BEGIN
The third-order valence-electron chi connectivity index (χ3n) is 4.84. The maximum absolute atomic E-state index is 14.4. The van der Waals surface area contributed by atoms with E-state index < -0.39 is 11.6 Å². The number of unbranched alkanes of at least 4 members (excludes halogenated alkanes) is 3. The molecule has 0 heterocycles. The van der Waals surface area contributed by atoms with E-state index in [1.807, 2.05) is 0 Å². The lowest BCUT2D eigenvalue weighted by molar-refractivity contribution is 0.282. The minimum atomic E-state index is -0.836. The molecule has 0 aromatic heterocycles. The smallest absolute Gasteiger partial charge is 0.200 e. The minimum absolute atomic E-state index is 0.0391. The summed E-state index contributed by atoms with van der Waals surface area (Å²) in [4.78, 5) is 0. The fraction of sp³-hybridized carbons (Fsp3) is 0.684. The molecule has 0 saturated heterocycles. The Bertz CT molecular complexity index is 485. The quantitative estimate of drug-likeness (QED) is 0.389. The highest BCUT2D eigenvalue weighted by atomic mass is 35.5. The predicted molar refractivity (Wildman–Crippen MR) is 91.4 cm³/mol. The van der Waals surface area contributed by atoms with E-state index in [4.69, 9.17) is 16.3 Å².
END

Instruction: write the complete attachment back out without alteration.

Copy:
The third-order valence-electron chi connectivity index (χ3n) is 4.84. The maximum absolute atomic E-state index is 14.4. The van der Waals surface area contributed by atoms with E-state index < -0.39 is 11.6 Å². The number of unbranched alkanes of at least 4 members (excludes halogenated alkanes) is 3. The molecule has 0 heterocycles. The van der Waals surface area contributed by atoms with E-state index in [1.807, 2.05) is 0 Å². The lowest BCUT2D eigenvalue weighted by molar-refractivity contribution is 0.282. The minimum atomic E-state index is -0.836. The molecule has 0 aromatic heterocycles. The smallest absolute Gasteiger partial charge is 0.200 e. The minimum absolute atomic E-state index is 0.0391. The summed E-state index contributed by atoms with van der Waals surface area (Å²) in [4.78, 5) is 0. The fraction of sp³-hybridized carbons (Fsp3) is 0.684. The molecule has 0 saturated heterocycles. The Bertz CT molecular complexity index is 485. The quantitative estimate of drug-likeness (QED) is 0.389. The highest BCUT2D eigenvalue weighted by atomic mass is 35.5. The predicted molar refractivity (Wildman–Crippen MR) is 91.4 cm³/mol. The van der Waals surface area contributed by atoms with E-state index in [4.69, 9.17) is 16.3 Å².